Dr. Julie Gawrylowicz is a Senior Lecturer at London South Bank University, where she started in April 2014 as Lecturer. From 2011 – 2014, she was a Teaching Associate and Postdoctoral Researcher at Royal Holloway, University of London. She received her PhD in Applied Cognitive Psychology from the University of Abertay in Dundee in 2010. Julie did her MSc and BSc at the University of Maastricht in the Netherlands. Julie’s research interests lie in the area of cognitive and social psychology, both theoretical and applied, encompassing research on memory, face recognition, and metacognition with a focus on forensic applications. She is particularly interested in the performance and experience of vulnerable groups within the Criminal Justice System, including individuals with learning disabilities, older adults, and children. She recently started a new line of research examining the impact of alcohol on eyewitness memory performance.

Brad Weinreb

Superior Court Judge, County of San Diego

The Honorable Judge Brad A. Weinreb is a California Superior Court Judge.  He previously presided over criminal trials and now is in a family law department, which includes domestic violence restraining order hearing.  Before he became a judicial officer, he spent almost 25 years as a prosecutor in the California Attorney General’s Office, where he served as a State Coordinator for victim advocacy and the civil commitment of sexually violent predators and was lead counsel on serious and violent felony prosecutions, including  death penalty litigation. He has authored numerous articles on crime victim rights and trained both prosecution and law enforcement agencies.  In 2010, he was selected as one of the Top 100 attorneys in California and as one of the Top 10 Criminal Lawyers in his hometown of San Diego, California.

Josh Davis, Ph.D.

Reader for Psychology in the Department of Psychology, University of Greenwich

Dr. Josh Davis is a Reader for Psychology in the Department of Psychology at the University of Greenwich. His PhD was on ‘Forensic Identification of Unfamiliar Faces in CCTV Images’ (2007) and he has published research on human face recognition and eyewitness identification; reliability of facial composite systems (e.g. E-FIT, EFIT-V); and methods used by expert witnesses to provide evidence of identification in court. Josh has presented his research worldwide, with latest research on “super-recognizers”, attracting international media interest including television appearances on the BBC, ITV and other worldwide stations. He works closely with London’s Metropolitan Police Service (MPS) as part of the European Commission funded LASIE (2014) consortium, with the primary aim of ensuring that police forces can identify and optimally deploy officers possessing super-recognition ability. He has also acted as a consultant to other police forces and for business (e.g. Yoti) on identification verification issues. In 2012, he was awarded a University of Greenwich Early Career Research Excellence Award, as well as a University of Greenwich Early Career Research Communicator Award (runner-up). In 2016, he was shortlisted for a Students’ Union: University of Greenwich Student-Led ‘Extra Mile’ Teaching Award.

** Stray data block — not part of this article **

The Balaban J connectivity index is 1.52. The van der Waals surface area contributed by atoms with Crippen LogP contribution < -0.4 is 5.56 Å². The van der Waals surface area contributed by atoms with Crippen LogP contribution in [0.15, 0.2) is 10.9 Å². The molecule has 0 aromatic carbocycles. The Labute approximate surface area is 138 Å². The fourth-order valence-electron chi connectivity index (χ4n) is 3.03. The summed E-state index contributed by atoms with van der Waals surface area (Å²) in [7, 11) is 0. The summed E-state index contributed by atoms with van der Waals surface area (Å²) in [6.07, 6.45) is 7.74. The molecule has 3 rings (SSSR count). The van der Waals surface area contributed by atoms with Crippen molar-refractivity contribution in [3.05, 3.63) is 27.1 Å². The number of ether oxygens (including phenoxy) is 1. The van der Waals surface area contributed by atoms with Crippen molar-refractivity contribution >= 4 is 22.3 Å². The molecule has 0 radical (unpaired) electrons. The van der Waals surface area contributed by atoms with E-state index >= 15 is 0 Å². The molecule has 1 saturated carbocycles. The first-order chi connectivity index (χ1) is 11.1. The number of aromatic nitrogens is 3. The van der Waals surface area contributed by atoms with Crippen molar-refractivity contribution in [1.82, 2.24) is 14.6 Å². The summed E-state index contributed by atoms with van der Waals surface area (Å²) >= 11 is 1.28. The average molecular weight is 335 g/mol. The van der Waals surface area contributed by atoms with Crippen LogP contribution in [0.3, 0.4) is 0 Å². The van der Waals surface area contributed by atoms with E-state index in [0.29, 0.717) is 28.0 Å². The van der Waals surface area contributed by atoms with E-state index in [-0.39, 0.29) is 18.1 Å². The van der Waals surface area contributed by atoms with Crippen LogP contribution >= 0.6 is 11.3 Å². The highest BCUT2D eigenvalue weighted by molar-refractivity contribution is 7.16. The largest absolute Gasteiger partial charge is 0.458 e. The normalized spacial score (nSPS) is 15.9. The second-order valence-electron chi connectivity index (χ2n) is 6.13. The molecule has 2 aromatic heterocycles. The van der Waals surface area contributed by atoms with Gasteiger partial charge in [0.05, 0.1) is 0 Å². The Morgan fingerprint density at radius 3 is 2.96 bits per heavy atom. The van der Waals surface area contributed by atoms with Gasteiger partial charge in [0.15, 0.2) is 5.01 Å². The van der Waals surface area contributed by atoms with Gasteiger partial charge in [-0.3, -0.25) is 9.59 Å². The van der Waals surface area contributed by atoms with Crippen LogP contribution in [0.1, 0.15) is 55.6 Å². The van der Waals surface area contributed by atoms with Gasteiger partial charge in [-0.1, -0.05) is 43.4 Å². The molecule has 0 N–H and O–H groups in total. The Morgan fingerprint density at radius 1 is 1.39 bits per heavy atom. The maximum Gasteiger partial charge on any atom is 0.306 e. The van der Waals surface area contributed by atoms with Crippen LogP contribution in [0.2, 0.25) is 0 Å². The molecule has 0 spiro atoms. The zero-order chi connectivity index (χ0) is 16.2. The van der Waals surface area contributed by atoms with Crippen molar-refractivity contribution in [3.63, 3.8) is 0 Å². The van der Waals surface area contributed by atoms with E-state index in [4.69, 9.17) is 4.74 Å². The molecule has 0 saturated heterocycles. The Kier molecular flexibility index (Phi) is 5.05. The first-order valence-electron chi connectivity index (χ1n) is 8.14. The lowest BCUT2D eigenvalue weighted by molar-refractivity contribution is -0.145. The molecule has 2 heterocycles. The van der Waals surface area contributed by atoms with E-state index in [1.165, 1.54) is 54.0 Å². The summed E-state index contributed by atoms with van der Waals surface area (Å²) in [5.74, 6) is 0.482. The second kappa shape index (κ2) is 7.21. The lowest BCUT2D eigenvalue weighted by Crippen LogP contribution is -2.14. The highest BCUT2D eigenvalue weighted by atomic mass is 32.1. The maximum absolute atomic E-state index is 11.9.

Kimberly Wade, Ph.D.

Lecturer in Psychology at the University of Warwick

Dr. Wade received her PhD from Victoria University of Wellington, New Zealand. She is an author and co-author of several publications presenting the outcomes of her research on reproduction and verification of false memories. Dr. Wade has received international grants to support her research from the Netherlands Organization for Scientific Research, the New Zealand Federation of Graduate Women and the American Psychological Society. Her research interests include psychology, memory and law. More specifically, Dr. Wade is interested in how and why people can come to remember childhood events that never occurred. Her PhD research investigated the role of photographic evidence in the creation of false childhood memories, and the theoretical and practical implications for legal and clinical settings. More recently Dr. Wade has focused on how people verify memories. That is, how do people determine whether a memory is real or fictitious?

Robert Cramer, Ph.D.

an Associate Professor of Community Health, Old Dominion University (USA)

Dr. Cramer completed his Ph.D. in Clinical Psychology and Psychology-Law at the University of Alabama (USA). He is currently an Assistant Professor of Psychology in the clinical-forensic program at Sam Houston State University (Texas, USA). His research integrates personality and social psychological approaches to understanding three areas of expertise: LGBT issues/hate crime victimization, suicide risk models, and trial consulting. Dr. Cramer has published extensively in these areas in outlets including Law and Human Behavior, Psychology, Public Policy and Law, and Suicide & Life-Threatening Behavior. He previously received funding from the National Science Foundation, American Psychological Foundation, and American Association of Forensic Psychology. Beginning in 2015, he will also serve as co-editor for the Journal of Aggression, Conflict and Peace Research. Dr. Cramer provides workshops and trainings to professional and lay audiences on trial consulting, LGBT issues, and suicide risk assessment, among other topics.